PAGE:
Is Wu Tang's new album a diss to true fans?

african kings

If you’ve ever watched the drive-through kung-fu movies from the golden era of the 1980s, the action took place in verdant forests and far-flung, nondescript mountaintops.

Therein could the secrets of Shaolin –or whatever martial arts discipline du jour was on display– be discovered, harnessed and practiced to an art form.

It’s not hard to imagine that tableau as the setting for Wu Tang Clan’s latest brainchild. Hip-hop’s original monks of Shaolin (better known as Staten Island) surely must have been on the mountains of China when they conjured up the idea for Once Upon a Time in Shaolin. Perhaps they were partaking of Colorado and Washington’s newest commodity. Whatever the case, the rap legends have come up with a seriously outré idea: auctioning off their latest album as a single recording to the highest bidder.

In a statement on the album’s website that explains the strategy, the rap collective bemoaned what it called the “mass replication” that erodes both the value and quality of modern-day music. Putting themselves in the same class as the great art masters of yore Beethoven, Mozart and Bach (all in the same sentence, by the way), Wu Tang frets about an industry “in crisis.” Yet have no fear: Wu Tang is here to save music from its own debasement.

Historical context aside, the group’s members certainly don’t lack for a sense of grandeur. Robert “RZA” Diggs told that The Wu is “about to sell an album like nobody else sold it before…We’re making a single-sale collector’s item. This is like somebody having the scepter of an Egyptian king.”

That, and the ornate designer box the eventual lucky winner will receive along with the recording, is certainly a dramatic touch.

On one hand, the group should be applauded for breaking new ground in selling its music. A seller has identified a new way to use the open market to push a product. If interested parties ultimately have the means to bid on the commodity, he or she will wind up in sole possession of an extremely rare recording. In their rawest form, auctions are the ultimate expression of democratic Capitalism (just ask eBay), and are frequently employed to create markets for valuable artwork as well as unique collectibles. Not surprisingly, Wu Tang invokes Beyoncé’s surprise album, dropped in the dead of night with no advance press, as an inspiration for the auction format of their new album.

The music industry is in the throes of wrenching change, and virtually everyone recognizes this. So is Wu Tang’s strategy materially different, or even objectionable?

Put simply, yes. One of Wu Tang’s chief complaints is that the wide availability of music has diminished its intrinsic value, and made people less apt to appreciate it. Meanwhile, the industry has spurred cookie-cutter imitators whose sole aim is commercial success, which the public rewards.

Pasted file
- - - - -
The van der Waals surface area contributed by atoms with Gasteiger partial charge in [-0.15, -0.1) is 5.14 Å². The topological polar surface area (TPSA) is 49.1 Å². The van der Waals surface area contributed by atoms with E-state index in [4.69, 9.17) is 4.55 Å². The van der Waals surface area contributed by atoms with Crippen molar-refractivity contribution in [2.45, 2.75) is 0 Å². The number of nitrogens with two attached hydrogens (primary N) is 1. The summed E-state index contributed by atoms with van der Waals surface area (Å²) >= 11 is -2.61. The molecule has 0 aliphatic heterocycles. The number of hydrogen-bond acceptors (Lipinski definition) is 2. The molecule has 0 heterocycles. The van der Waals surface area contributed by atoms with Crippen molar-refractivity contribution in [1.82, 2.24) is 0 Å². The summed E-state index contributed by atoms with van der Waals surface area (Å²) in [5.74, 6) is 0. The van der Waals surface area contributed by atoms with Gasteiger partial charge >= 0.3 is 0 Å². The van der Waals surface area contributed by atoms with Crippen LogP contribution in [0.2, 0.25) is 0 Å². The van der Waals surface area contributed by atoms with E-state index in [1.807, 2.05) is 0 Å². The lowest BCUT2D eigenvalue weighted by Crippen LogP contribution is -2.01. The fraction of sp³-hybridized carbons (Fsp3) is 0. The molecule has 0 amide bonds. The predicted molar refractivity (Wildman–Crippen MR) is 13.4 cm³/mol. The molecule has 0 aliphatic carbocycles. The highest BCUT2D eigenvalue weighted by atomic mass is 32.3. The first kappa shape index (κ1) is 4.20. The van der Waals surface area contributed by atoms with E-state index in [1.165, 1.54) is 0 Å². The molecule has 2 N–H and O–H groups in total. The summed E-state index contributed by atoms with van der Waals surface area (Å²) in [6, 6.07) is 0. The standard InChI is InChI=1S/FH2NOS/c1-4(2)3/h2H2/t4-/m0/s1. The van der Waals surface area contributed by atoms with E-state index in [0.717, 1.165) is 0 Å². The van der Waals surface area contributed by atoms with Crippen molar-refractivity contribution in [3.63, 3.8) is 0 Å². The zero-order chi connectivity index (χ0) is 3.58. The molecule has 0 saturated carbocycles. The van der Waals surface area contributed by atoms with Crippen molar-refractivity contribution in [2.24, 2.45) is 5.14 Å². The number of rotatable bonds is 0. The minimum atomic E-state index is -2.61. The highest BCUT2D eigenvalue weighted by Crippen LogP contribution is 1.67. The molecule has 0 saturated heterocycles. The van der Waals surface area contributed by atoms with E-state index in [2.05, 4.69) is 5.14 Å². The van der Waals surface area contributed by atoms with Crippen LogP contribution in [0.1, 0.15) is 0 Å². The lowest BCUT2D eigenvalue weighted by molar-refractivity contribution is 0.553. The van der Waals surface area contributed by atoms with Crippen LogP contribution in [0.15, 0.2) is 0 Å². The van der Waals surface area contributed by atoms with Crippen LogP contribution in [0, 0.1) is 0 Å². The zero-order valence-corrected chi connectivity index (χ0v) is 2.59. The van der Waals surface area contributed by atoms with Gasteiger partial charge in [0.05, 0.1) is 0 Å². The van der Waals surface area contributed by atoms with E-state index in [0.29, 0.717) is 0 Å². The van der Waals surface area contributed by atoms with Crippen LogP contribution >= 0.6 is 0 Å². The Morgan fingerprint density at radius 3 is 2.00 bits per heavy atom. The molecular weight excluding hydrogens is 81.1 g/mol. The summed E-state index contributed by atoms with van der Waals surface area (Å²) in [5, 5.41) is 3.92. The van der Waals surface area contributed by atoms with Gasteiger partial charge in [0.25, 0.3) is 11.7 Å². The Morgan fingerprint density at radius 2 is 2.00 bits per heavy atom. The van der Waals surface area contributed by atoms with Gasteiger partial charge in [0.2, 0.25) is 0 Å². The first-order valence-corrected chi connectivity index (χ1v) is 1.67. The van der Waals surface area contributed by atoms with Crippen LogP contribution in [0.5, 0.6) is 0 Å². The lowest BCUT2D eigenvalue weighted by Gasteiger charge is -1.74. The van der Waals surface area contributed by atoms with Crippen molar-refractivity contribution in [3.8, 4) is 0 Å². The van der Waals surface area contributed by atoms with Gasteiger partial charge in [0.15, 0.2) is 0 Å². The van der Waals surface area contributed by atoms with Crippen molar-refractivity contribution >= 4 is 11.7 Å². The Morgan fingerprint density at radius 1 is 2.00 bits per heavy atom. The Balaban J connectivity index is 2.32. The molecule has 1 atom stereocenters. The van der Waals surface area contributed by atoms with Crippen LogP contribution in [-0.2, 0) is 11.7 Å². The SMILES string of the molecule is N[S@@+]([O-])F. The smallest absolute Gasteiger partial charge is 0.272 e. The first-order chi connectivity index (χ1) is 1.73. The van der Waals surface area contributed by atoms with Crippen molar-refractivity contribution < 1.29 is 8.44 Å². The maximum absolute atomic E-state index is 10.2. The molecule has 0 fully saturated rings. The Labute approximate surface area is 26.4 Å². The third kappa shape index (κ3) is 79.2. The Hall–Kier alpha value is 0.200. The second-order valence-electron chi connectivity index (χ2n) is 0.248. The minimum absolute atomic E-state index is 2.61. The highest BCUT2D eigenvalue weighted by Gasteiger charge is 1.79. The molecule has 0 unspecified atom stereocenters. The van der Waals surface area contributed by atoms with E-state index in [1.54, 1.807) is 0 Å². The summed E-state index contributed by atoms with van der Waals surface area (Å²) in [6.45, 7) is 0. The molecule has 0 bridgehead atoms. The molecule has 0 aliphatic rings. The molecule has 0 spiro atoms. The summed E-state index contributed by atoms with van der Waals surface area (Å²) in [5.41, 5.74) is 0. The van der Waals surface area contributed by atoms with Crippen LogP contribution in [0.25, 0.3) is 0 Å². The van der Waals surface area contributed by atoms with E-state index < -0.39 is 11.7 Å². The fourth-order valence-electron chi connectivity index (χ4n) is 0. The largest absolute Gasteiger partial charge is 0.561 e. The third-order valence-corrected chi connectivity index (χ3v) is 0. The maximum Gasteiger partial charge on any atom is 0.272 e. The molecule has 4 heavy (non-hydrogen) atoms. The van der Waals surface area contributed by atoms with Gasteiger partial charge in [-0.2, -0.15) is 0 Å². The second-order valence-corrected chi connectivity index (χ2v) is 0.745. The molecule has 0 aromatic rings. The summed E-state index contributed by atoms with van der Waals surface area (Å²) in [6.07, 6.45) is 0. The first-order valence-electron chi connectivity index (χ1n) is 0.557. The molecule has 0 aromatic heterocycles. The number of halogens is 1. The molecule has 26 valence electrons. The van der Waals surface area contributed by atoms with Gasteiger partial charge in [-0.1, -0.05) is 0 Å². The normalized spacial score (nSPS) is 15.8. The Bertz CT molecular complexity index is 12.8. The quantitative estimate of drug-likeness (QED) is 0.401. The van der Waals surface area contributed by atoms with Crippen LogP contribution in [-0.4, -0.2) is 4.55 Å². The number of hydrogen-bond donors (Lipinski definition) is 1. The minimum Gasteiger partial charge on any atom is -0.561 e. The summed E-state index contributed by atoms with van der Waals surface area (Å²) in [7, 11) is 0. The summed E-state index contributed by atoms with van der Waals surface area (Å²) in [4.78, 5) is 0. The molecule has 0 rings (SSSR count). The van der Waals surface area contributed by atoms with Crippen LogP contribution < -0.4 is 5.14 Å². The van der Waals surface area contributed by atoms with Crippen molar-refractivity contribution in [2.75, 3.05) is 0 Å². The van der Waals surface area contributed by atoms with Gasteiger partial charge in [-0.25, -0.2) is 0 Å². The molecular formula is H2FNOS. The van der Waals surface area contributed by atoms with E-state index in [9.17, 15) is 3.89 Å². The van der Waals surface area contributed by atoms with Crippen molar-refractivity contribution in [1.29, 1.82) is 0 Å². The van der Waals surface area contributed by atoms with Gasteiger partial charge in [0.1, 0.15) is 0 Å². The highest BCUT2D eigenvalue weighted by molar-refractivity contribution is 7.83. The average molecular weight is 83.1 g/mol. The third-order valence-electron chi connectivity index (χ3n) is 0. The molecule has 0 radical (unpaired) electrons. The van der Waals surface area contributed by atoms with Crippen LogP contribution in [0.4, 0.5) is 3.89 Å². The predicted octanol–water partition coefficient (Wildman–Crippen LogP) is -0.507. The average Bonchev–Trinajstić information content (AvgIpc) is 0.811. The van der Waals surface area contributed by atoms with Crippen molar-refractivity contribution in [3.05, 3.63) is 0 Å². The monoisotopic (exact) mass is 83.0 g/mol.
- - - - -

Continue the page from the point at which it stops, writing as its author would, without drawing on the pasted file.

Wu-heads should be spitting nails in fury, because the flaws in the group’s logic are fairly obvious, not to mention self-serving. First off, by appropriating this strategy, the Clan has effectively turned their back on the fan base that catapulted them to fame in the first place. Fans, and your writer counts himself among them, are being deprived of the chance to own a part of the group’s lengthy history. Moreover, just because you own the recording doesn’t give you the right to share it with others on a broad scale.

This is a sticking point because, unlike more visual or tactile works of art, musical appreciation is in the listening. Accordingly, a curated album lacks the same cultural heft as a painting or a sculpture, because very few people will be able to weigh its value against its peers or predecessors. The bidding process all but guarantees the price tag for Once Upon a Time in Shaolin will be prohibitive: unless you have a bank account that rivals a hedge fund manager or an entertainment mogul, you’ll probably have to pass on this one.

Some of the industry’s most reliable chart-toppers are Queen Bey herself, who literally shattered sales records and almost broke the Internet with her December release; her husband (of course); Kanye West – don’t even bother trying to tell him he doesn’t deserve a place in the top pantheon of artistic geniuses; and Eminem, who even the estimable Camille Paglia calls a true artist.

Imagine the uproar if Apple decided to manufacture a single iteration of its latest device only to sell it to the highest bidder. Mass production is impersonal and prone to all sorts of abuses. Warts and all, however, it’s the best medium for performers to transmit their work to the masses. Most importantly, it allows the court of reality to be the final arbiter of an artist’s worth. If all of the above can be insanely successful commercially and be artistic, then why can’t The Wu?

The answer isn’t that hard to discern. A group of highly talented yet ultimately past-their-prime rappers—who have had a hard time maintaining their hold on the public’s imagination and haven’t topped the charts in more than a decade – finds a gimmick that can get them press and make them some money at the same time.

All things considered, Wu Tang’s claims of musical reinvention ring awfully hollow. Cash, not artistry or creativity, really does rule everything. Dollar, dollar bill, y’all.